Keynote: Solving global climate change from the Ngauranga Gorge
Saturday 6 April at 4.30pm

Physicist Dr Ratu Mataira is on a mission to harness the power of the sun; right here in Te Whanganui-a-tara Wellington.

Ratu Mataira completed his PhD in Applied Superconductivity, specialising in No-Insulation HTS Coils and Superconducting Power Supply Technologies. By the end of his PhD he had set the bar as the most prodigious student to graduate Robinson Research Institute, the world leader in such technologies.

The 31-year-old leads OpenStar Technologies, a Wellington based start-up building a ‘levitated dipole’ fusion reactor prototype. Fusion is the process that happens inside the sun and other stars, when hydrogen atoms “fuse” to make helium, releasing tremendous amounts of energy.

Ratu Mataira’s OpenStar startup has secured more than $10 million in seed investment to work on creating a fusion reactor, which, if successful, would provide New Zealand with a zero-carbon-emission, dependable baseload power source. OpenStar hopes to have its first prototype ready for testing by the end of the year.

Ratu will talk to us about the work they are doing in the Ngauranga Gorge and what we might learn from their team in terms of the power of scalable technologies in solving the problems we have in rural health.

Event Spotlight: Conference and Awards Dinner

The National Rural Health Conference Awards Dinner was held Friday, 5th April, at Tākina Wellington Convention and Exhibition Centre. It was a memorable evening that brought networking, recognition, and celebration for those in attendance.

The event provided a perfect opportunity for attendees to connect with their fellow community advocates, practitioners, and supporters who share a passion for nurturing the health and well-being of rural communities. A nice meal was followed by a chorus of dancing with the live band, and many attendees made new friendships that extended beyond their professional capacity.

The awards ceremony was a highlight of the evening, and the prestigious Peter Snow Memorial Award was presented alongside three new awards, all of which recognised individuals’ contributions to our rural communities in some capacity.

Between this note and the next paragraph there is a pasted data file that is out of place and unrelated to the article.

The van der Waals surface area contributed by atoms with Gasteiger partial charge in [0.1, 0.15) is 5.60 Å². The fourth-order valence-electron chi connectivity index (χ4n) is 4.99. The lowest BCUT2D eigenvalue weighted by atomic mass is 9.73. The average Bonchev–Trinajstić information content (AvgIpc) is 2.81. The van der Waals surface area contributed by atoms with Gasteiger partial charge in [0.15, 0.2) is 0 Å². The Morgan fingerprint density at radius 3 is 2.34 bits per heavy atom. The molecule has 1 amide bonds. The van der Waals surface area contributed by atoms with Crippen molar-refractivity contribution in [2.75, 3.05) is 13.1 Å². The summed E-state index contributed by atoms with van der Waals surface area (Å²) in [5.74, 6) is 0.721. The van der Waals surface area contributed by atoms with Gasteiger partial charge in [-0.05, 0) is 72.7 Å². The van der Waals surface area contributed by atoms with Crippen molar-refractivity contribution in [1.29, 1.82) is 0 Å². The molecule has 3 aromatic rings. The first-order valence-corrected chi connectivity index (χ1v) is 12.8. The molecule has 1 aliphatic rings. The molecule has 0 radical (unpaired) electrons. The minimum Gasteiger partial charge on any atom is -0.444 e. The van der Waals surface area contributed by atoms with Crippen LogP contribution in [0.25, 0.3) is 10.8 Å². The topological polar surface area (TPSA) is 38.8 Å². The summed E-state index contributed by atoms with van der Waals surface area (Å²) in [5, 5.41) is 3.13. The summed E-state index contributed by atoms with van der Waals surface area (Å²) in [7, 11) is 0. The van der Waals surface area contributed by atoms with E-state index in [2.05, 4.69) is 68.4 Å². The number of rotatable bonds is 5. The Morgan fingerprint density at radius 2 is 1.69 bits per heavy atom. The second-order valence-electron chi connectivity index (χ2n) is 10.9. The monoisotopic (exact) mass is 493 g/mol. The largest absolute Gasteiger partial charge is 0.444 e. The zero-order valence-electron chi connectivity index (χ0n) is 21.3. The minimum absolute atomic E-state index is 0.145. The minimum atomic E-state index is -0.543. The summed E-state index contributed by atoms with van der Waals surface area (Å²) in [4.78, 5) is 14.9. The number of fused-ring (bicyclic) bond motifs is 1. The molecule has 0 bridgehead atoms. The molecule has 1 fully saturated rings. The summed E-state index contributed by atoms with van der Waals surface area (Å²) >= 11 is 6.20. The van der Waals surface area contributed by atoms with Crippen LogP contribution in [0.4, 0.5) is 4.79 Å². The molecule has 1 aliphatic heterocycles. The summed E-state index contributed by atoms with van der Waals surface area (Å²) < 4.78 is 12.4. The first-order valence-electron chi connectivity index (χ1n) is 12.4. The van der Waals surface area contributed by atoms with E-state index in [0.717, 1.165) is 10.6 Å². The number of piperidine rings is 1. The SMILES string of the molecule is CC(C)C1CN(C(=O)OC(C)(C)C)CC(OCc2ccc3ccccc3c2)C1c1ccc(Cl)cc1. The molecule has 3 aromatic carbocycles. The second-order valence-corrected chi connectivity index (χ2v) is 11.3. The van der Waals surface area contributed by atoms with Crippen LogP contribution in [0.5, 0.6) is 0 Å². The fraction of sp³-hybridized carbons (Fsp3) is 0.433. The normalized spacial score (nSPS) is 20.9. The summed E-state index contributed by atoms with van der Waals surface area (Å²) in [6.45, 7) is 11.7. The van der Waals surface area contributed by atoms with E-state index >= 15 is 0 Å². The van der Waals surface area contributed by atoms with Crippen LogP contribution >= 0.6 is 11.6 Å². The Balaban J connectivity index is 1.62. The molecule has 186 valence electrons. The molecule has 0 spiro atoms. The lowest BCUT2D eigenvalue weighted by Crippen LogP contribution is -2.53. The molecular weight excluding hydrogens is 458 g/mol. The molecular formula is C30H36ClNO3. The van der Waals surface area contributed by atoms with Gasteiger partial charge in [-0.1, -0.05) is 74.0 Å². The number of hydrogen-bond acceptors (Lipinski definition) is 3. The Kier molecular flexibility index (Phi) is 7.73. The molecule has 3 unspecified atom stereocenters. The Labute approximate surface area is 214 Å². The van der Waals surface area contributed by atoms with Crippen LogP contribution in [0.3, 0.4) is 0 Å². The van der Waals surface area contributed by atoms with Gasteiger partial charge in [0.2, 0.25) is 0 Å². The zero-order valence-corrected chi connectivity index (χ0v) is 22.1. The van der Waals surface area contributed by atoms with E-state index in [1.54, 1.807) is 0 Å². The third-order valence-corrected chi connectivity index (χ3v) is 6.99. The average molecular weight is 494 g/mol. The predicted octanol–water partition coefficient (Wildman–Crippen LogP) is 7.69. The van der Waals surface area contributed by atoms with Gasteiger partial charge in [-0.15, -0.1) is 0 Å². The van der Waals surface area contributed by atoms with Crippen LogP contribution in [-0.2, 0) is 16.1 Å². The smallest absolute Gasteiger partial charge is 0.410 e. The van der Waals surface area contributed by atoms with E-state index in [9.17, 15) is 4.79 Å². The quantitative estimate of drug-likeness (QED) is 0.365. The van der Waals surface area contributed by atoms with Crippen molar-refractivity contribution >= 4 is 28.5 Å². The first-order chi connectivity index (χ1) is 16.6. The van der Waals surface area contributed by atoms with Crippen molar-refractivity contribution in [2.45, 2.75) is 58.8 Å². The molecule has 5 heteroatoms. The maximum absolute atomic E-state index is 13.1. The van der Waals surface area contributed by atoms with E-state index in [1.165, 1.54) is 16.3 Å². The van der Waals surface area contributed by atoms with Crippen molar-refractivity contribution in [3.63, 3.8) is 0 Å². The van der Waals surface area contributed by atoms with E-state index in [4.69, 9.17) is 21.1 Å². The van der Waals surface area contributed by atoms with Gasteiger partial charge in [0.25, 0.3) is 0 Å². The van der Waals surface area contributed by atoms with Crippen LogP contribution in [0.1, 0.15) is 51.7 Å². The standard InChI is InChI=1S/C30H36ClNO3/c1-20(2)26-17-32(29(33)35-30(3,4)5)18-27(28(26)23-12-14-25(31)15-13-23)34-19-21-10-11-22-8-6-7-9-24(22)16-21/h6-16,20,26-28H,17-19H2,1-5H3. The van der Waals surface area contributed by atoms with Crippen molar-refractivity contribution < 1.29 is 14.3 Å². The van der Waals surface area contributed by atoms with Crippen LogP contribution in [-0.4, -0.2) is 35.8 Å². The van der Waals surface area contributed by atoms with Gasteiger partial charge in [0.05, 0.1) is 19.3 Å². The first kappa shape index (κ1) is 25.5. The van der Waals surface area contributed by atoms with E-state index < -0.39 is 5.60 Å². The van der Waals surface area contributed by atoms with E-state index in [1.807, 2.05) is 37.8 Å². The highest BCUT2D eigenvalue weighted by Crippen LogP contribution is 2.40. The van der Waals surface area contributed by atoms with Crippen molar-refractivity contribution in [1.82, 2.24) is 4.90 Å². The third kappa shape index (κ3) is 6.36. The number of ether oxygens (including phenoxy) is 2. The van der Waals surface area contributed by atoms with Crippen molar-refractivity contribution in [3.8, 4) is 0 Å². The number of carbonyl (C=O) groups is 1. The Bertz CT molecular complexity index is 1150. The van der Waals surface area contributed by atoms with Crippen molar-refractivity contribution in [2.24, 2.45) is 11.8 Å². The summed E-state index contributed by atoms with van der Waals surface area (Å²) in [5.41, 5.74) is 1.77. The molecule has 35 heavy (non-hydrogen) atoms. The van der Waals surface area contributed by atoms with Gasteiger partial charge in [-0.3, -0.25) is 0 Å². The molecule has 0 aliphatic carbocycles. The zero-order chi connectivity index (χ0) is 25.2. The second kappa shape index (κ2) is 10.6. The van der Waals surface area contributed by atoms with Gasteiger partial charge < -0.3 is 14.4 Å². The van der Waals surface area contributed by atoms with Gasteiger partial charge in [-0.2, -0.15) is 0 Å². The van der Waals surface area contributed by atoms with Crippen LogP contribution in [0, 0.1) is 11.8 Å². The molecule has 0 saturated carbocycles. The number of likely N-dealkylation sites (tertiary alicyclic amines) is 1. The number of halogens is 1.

Rhoena Davis has been recognised as the recipient for 2023, while Kyle Eggleton has been awarded the honour for 2024. Despite there being no Conference in 2023 following the disruption of COVID, the decision was made to honour the work of nominees during that time.

Kyle Eggleton was announced as the recipient of the 2024 Peter Snow Memorial Award, with his contributions reflecting a persistent commitment to improving healthcare access and outcomes for rural communities, embodying the spirit of service and leadership in the healthcare sector.

Sue Donalson received the Emerging Rural Educator Award for her work as leader of Te Hōtaka Mātauranga Whatu Ngaio o te Tai o Poutini, an innovative Interprofessional Education Programme in Greymouth developing graduates for rural healthcare challenges and interprofessional teamwork. 

Deborah Rhodes’s groundbreaking research on health and safety in the dairy industry saw her presented with the Emerging Rural Researcher Award. Her innovative PhD work addresses rural health challenges for policy improvements and community resilience. Congratulations to both winners!

Lastly, Julia Cronin of Manatū Hauora was awarded the inaugural Te Waka Kotahitanga Award. Julia’s leadership, vision, and commitment helped steer and set the direction for rural health when working with the sector in writing the first-ever Rural Health Strategy, rising out of the Pae Ora Act. Rural health can only make progress if those of us delivering rural health are working in close alignment, paddling in the same direction, and Julia and her impact epitomises kotahitanga.

The event brought together like-hearted rural health visionaries, healthcare providers, and community advocates under one roof. These opportunities for connection and celebration were cherished, especially as they came only once a year. It was a time for like-minded individuals to connect and celebrate our community at its core.